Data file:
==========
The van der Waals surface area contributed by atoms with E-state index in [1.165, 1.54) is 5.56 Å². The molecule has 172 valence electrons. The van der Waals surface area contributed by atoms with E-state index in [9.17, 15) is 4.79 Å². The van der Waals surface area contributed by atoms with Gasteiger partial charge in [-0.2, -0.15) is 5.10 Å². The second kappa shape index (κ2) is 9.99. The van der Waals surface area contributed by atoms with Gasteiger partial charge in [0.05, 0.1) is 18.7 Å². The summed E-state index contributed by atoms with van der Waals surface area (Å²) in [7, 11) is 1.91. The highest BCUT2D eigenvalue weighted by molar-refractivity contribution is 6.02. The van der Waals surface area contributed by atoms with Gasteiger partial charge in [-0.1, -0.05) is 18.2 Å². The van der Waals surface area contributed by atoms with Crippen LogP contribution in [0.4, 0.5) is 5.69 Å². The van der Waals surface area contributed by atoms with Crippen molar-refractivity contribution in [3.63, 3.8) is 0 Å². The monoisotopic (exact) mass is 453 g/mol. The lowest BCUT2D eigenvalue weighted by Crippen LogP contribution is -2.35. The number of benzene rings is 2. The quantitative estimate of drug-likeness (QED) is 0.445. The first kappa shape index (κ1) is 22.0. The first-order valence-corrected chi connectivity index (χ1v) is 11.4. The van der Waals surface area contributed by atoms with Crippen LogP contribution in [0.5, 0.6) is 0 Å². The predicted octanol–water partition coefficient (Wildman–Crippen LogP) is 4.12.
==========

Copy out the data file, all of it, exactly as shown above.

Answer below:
The van der Waals surface area contributed by atoms with E-state index in [1.165, 1.54) is 5.56 Å². The molecule has 172 valence electrons. The van der Waals surface area contributed by atoms with E-state index in [9.17, 15) is 4.79 Å². The van der Waals surface area contributed by atoms with Gasteiger partial charge in [-0.2, -0.15) is 5.10 Å². The second kappa shape index (κ2) is 9.99. The van der Waals surface area contributed by atoms with Gasteiger partial charge in [0.05, 0.1) is 18.7 Å². The summed E-state index contributed by atoms with van der Waals surface area (Å²) in [7, 11) is 1.91. The highest BCUT2D eigenvalue weighted by molar-refractivity contribution is 6.02. The van der Waals surface area contributed by atoms with Gasteiger partial charge in [-0.1, -0.05) is 18.2 Å². The van der Waals surface area contributed by atoms with Crippen LogP contribution in [0.4, 0.5) is 5.69 Å². The van der Waals surface area contributed by atoms with Crippen molar-refractivity contribution in [3.63, 3.8) is 0 Å². The monoisotopic (exact) mass is 453 g/mol. The lowest BCUT2D eigenvalue weighted by Crippen LogP contribution is -2.35. The number of benzene rings is 2. The quantitative estimate of drug-likeness (QED) is 0.445. The first kappa shape index (κ1) is 22.0. The first-order valence-corrected chi connectivity index (χ1v) is 11.4. The van der Waals surface area contributed by atoms with Crippen LogP contribution in [0.5, 0.6) is 0 Å². The predicted octanol–water partition coefficient (Wildman–Crippen LogP) is 4.12.